Thursday May 24, 2018
Henry Ford said that auto racing began five minutes after the second car was built. It has grown enormously popular since then, and today, stock car racing is the second most popular televised spectator sport in the U.S., second only to major league football. South Burlington resident and stock car racing legend Robbie Crouch was inducted into the Vermont Sports Hall of Fame (VSHF) last month.
Crouch, 66, well deserves the honor. He was one of the most successful stock car drivers in Vermont, other Northeastern states, and Canada for more than 40 years.
Crouch is grateful for the VSHF’s recognition. “I didn’t have great expectations of making a career when I started,” he says, “I just did it. With the recent accolade from the VSHF, I look at my racing as ‘The gift that keeps on giving’!”
Born and raised in Tampa, Florida - and later appropriately nicknamed “The Tampa Tornado” - Crouch first attended stock car races with his father at Tampa’s now-razed Phillips Field when he was six-years-old. After beginning his racing career at the age of 16, he competed in the five-nights-a-week Northern NASCAR summer Late Model Sportsman circuit in 1972, running at Thunder Road in Barre, Catamount Stadium in Milton, Devil’s Bowl Speedway in West Haven, Airborne Park Speedway in Plattsburgh, New York, and Sanair Speedway in Québec.
He won the Devil’s Bowl that year at the age of 20. Crouch considers that particular victory as his greatest racing thrill. “That was a huge confidence builder and taught me something about racing and taking advantage of opportunities.”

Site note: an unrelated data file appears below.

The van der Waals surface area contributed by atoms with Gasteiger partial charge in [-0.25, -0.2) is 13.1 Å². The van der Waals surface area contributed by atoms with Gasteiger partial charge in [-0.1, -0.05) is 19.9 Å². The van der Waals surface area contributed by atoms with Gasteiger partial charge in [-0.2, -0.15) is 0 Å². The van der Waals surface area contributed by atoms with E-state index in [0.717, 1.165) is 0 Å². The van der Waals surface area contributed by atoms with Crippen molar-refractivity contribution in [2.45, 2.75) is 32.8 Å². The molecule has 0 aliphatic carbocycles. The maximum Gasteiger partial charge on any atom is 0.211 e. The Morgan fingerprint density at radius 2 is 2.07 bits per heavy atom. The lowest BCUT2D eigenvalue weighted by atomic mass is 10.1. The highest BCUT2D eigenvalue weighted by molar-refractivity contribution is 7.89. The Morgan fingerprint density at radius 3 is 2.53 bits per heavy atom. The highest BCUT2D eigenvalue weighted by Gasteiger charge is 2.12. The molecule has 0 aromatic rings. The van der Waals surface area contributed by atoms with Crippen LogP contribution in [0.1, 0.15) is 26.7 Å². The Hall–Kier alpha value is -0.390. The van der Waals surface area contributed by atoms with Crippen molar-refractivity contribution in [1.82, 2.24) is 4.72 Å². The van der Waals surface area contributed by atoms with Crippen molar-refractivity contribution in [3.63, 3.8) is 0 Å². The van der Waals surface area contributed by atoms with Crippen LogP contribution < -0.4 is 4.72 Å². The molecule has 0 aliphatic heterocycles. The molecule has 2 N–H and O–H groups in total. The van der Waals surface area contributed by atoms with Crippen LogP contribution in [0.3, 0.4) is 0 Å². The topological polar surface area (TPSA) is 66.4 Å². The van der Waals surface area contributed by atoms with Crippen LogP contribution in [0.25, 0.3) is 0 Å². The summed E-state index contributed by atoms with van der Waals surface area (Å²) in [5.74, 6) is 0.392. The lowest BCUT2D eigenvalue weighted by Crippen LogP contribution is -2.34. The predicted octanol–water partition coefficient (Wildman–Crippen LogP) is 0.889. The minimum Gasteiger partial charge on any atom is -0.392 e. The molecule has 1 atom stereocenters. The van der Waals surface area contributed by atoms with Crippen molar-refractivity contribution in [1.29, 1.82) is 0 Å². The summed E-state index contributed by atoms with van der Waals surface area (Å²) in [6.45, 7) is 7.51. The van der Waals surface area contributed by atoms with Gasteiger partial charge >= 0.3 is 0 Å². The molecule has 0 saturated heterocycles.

Upon moving to Vermont in 1979, Crouch won back-to-back championships in 1983-84 on the restructured NASCAR North Tour. He also captured four more championships in five years (1986-88, 1990), and his combined Tour race wins doubled the total of the next best record. “After being a bridesmaid a few times, it was great to get the wins,” he proudly proclaims.
Crouch won Thunder Road “King of the Road” honors three times (1983-84, 1986) in addition to track championships at Saint-Félicien and Val-Bélair in Québec and Claremont, New Hampshire. He also captured the highly competitive Oxford, Maine, Open Series title in 1986, and he raced with the NASCAR Busch North Series, taking eight victories from 1988-95.
In 1988, Crouch received the Don MacTavish Award for contributions to stock car racing, and he was inducted into the New England Auto Racing Hall of Fame in 2006.
Among his more than 100 career wins at 29 different northern tracks, Crouch possesses a record four victories in the prestigious Vermont Milk Bowl, as well as seven triumphs in the New England 300/Fall Foliage 300, three Memorial Day Classics, four Vermont Governor’s Cups, and two New Hampshire Governor’s Cups.
Speaking of Governors, Vermont Governor and avid auto racer Phil Scott was once a member of Crouch’s crew, and Scott was one of the speakers lauding Crouch at the VSFH induction ceremonies.
Would Crouch ever think about following in Scott’s political footsteps? “The closest I will get to the political arena is supporting Governor Scott,” he says, “The governor is smart, honest, and does what he believes regardless of the political benefit or liability. He would be a hard act to follow.”
Established in 2011, the VSHF is a nonprofit organization that recognizes individuals whose achievements and efforts have enhanced sports, athletics, and recreation in Vermont. Previous VSHF inductees include South Burlingtonians Ted Hoehn (2014, tennis) and Jack Leggett (2015, baseball coach/athlete). Robbie Crouch is a worthy addition.
SOURCE: William Wargo, Contributor